With a record occupancy rate in many hotels and destinations, this year comes with a new problem: filling the hotel too soon.
In order to explain this occurrence, at Mirai we provide our hotel clients with a new report that analyses this problem. In this article, we analyse different aspects which derive from it that are helpful in order to improve our stock management.
Being full is positive, ALTHOUGH…
Does your hotel fill up quickly and often? If this is the case, on one hand it’s a reason to be happy but, on the other, it’s a symptom that you’re not optimising your stock and rates properly. You will have missed out on potential clients, some of whom would have been ready to pay more for their rooms than the ones who have already booked.
At Mirai, it has come as a surprise to us to find a large quantity of client hotels that have a lot of fully-booked future dates:
If I’m already fully booked, is it too late to do anything about it?
You may find out that you are fully booked for future dates. This doesn’t leave you with a lot of room for manoeuvre. If you’re full, there’s not a lot you can do. You’re too late. The ideal scenario would have been to prevent this from the start. However, you can take some positives from this practical utility:
- Learn from this for the future. Don’t make the same mistakes on equivalent future dates or next year.
- If you get cancellations (and you don’t have overbooking), when you reinstate availability you have a second chance to sell your last available rooms properly: squeeze the price and place them only on your most profitable channels.
- In the upcoming months, remember that the production of your direct sales could have been larger. A report that predicts it is already telling you. When you get the closed-production numbers, remember that they told you it could have been more.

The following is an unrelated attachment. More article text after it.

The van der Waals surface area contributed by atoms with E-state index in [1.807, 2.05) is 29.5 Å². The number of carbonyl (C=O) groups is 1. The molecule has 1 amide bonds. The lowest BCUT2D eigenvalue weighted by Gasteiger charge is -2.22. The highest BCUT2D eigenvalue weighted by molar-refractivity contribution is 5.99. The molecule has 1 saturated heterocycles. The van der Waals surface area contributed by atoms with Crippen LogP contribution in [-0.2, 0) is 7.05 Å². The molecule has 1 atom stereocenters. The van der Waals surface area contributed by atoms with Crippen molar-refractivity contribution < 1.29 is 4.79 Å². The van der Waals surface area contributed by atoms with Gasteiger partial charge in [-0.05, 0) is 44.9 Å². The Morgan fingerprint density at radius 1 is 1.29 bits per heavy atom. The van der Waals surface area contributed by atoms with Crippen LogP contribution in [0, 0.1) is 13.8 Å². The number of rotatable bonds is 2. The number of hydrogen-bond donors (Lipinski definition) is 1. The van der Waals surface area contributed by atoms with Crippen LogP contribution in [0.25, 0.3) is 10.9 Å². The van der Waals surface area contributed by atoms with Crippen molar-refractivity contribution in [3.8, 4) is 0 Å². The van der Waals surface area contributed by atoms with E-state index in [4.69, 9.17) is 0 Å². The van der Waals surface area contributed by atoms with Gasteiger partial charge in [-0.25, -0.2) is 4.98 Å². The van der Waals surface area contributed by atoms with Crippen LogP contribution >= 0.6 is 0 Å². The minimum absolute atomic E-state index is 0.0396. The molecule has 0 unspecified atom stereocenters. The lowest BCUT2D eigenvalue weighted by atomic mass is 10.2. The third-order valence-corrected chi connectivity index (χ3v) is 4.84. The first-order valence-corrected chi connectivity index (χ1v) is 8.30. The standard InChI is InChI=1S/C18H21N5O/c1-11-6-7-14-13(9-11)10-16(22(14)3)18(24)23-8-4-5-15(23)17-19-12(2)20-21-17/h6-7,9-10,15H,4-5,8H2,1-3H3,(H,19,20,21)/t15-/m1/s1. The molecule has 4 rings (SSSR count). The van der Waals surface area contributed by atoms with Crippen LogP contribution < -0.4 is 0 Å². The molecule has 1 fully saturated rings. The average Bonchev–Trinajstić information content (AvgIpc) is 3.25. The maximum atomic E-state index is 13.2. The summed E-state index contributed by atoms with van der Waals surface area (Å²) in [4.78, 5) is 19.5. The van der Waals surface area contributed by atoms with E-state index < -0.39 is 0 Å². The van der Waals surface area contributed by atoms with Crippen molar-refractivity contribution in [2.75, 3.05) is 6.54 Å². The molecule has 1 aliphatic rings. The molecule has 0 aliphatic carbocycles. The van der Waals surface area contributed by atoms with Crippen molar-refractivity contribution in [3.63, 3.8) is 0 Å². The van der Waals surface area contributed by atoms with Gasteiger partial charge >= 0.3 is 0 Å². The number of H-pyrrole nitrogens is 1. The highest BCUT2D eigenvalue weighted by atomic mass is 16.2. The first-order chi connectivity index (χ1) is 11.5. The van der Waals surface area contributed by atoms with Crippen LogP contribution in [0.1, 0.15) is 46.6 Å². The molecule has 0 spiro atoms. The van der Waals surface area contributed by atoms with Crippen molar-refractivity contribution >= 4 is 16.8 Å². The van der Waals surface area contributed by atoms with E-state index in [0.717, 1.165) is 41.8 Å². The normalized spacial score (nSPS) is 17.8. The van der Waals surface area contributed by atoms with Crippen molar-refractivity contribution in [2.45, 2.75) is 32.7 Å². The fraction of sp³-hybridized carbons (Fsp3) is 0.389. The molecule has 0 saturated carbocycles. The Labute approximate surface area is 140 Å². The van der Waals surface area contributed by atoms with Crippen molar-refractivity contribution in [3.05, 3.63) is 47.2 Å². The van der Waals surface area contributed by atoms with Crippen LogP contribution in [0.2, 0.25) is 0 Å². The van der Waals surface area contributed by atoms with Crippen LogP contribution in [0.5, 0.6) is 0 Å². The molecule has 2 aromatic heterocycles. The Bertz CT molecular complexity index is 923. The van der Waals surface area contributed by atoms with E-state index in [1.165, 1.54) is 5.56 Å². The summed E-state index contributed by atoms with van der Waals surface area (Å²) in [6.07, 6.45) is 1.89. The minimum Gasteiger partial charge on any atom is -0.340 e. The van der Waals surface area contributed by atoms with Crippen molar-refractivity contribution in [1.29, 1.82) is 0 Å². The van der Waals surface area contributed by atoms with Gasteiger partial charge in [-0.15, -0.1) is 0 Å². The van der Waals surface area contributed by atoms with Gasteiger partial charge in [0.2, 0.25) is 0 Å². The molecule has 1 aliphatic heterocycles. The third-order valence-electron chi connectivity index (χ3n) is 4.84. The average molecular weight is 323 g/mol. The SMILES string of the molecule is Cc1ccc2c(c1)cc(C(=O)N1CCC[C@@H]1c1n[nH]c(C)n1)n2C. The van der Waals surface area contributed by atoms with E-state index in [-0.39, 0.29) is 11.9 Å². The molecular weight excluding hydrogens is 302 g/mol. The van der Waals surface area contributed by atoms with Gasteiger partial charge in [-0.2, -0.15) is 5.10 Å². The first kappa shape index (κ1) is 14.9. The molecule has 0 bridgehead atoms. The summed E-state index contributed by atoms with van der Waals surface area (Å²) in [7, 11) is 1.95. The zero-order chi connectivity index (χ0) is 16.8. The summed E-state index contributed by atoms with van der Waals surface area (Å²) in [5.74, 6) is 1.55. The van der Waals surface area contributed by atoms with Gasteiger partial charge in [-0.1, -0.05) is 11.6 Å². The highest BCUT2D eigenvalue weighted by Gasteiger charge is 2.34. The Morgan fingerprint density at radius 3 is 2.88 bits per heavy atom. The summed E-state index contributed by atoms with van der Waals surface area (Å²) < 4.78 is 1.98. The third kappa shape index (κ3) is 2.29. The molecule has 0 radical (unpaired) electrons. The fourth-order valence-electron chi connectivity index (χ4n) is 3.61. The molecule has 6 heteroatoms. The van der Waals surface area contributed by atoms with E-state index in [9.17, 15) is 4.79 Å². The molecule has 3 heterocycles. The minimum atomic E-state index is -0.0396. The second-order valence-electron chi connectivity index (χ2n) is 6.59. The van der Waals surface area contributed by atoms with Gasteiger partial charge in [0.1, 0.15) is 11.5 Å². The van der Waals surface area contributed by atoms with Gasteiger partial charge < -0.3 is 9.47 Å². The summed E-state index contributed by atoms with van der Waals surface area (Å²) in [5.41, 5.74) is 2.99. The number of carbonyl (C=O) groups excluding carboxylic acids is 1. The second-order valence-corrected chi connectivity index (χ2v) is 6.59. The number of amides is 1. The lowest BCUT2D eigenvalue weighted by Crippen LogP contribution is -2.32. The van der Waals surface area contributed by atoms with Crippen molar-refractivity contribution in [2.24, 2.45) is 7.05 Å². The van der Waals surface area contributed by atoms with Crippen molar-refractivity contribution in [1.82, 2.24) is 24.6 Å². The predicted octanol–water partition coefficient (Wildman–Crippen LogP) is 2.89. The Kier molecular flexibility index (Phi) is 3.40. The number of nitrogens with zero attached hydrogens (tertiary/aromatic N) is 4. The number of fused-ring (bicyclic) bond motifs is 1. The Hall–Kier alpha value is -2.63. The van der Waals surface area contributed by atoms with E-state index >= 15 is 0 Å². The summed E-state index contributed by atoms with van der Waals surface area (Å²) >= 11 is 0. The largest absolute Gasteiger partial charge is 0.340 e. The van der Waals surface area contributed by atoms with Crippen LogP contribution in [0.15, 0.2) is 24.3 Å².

The ideal situation: have the least amount of red days (sold-out days) and, nevertheless, end up fully booked.
Anticipate in time when there will be high demand and hold the high price for the maximum number of available rooms until the last minute.
At Mirai, we have realised that we admire hotels and chains that are capable of anticipating high demand, establishing a high price from the beginning, looking like they’re not going to be full and ending up with high occupancy figures at a higher price.
Why do hoteliers prefer filling up quickly?
- Less risk: Waiting until the last minute with available rooms at a high price is a risk. They may end up not being sold if there are no bookings that fully book the hotel a few days before each date.
- Less work: When a future date is completely sold out, that date is closed and we stop worrying about it. The sooner we can be free of controlling it, the better it is… apparently.
- Nobody will ask for explanations. Not filling the hotel is a statistic that stands out above the rest. You can’t hide it. Your occupancy percentage, a standard indicative figure for hotels, will reveal it. However, nobody will realise if you fill the hotel too quickly. This figure is not measured or exposed or known. On the contrary: the only thing that will be revealed is that you filled the hotel, something which is seemingly positive.
Requirement: Knowing your capacity to receive demand on short notice